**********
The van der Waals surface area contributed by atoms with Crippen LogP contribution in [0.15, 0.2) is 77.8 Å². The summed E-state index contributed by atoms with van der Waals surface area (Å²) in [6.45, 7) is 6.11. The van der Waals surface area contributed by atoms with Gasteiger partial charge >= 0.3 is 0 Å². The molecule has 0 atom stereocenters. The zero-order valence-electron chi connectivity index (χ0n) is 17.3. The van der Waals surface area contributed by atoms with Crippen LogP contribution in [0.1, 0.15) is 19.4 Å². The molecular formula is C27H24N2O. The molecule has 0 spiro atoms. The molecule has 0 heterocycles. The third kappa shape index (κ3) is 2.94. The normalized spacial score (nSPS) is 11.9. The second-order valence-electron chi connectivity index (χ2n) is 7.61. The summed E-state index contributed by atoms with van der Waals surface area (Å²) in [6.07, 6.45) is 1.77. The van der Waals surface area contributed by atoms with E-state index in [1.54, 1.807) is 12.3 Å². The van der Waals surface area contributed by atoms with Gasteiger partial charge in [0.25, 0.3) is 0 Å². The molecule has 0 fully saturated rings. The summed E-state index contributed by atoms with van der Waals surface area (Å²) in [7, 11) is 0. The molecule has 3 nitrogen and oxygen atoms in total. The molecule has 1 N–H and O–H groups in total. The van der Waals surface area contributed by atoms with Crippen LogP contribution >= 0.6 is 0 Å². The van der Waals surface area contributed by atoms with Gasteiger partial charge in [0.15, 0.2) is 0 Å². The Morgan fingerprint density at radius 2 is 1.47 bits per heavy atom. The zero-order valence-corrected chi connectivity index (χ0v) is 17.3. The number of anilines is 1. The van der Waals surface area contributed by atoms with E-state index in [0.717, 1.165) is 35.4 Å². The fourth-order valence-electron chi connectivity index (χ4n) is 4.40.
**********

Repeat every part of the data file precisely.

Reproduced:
The van der Waals surface area contributed by atoms with Crippen LogP contribution in [0.15, 0.2) is 77.8 Å². The summed E-state index contributed by atoms with van der Waals surface area (Å²) in [6.45, 7) is 6.11. The van der Waals surface area contributed by atoms with Gasteiger partial charge >= 0.3 is 0 Å². The molecule has 0 atom stereocenters. The zero-order valence-electron chi connectivity index (χ0n) is 17.3. The van der Waals surface area contributed by atoms with Crippen LogP contribution in [0.1, 0.15) is 19.4 Å². The molecular formula is C27H24N2O. The molecule has 0 spiro atoms. The molecule has 0 heterocycles. The third kappa shape index (κ3) is 2.94. The normalized spacial score (nSPS) is 11.9. The second-order valence-electron chi connectivity index (χ2n) is 7.61. The summed E-state index contributed by atoms with van der Waals surface area (Å²) in [6.07, 6.45) is 1.77. The van der Waals surface area contributed by atoms with E-state index in [1.54, 1.807) is 12.3 Å². The van der Waals surface area contributed by atoms with Gasteiger partial charge in [0.25, 0.3) is 0 Å². The molecule has 0 fully saturated rings. The summed E-state index contributed by atoms with van der Waals surface area (Å²) in [7, 11) is 0. The molecule has 3 nitrogen and oxygen atoms in total. The molecule has 1 N–H and O–H groups in total. The van der Waals surface area contributed by atoms with Crippen LogP contribution >= 0.6 is 0 Å². The van der Waals surface area contributed by atoms with Gasteiger partial charge in [0.15, 0.2) is 0 Å². The Morgan fingerprint density at radius 2 is 1.47 bits per heavy atom. The zero-order valence-corrected chi connectivity index (χ0v) is 17.3. The number of anilines is 1. The van der Waals surface area contributed by atoms with E-state index in [0.717, 1.165) is 35.4 Å². The fourth-order valence-electron chi connectivity index (χ4n) is 4.40.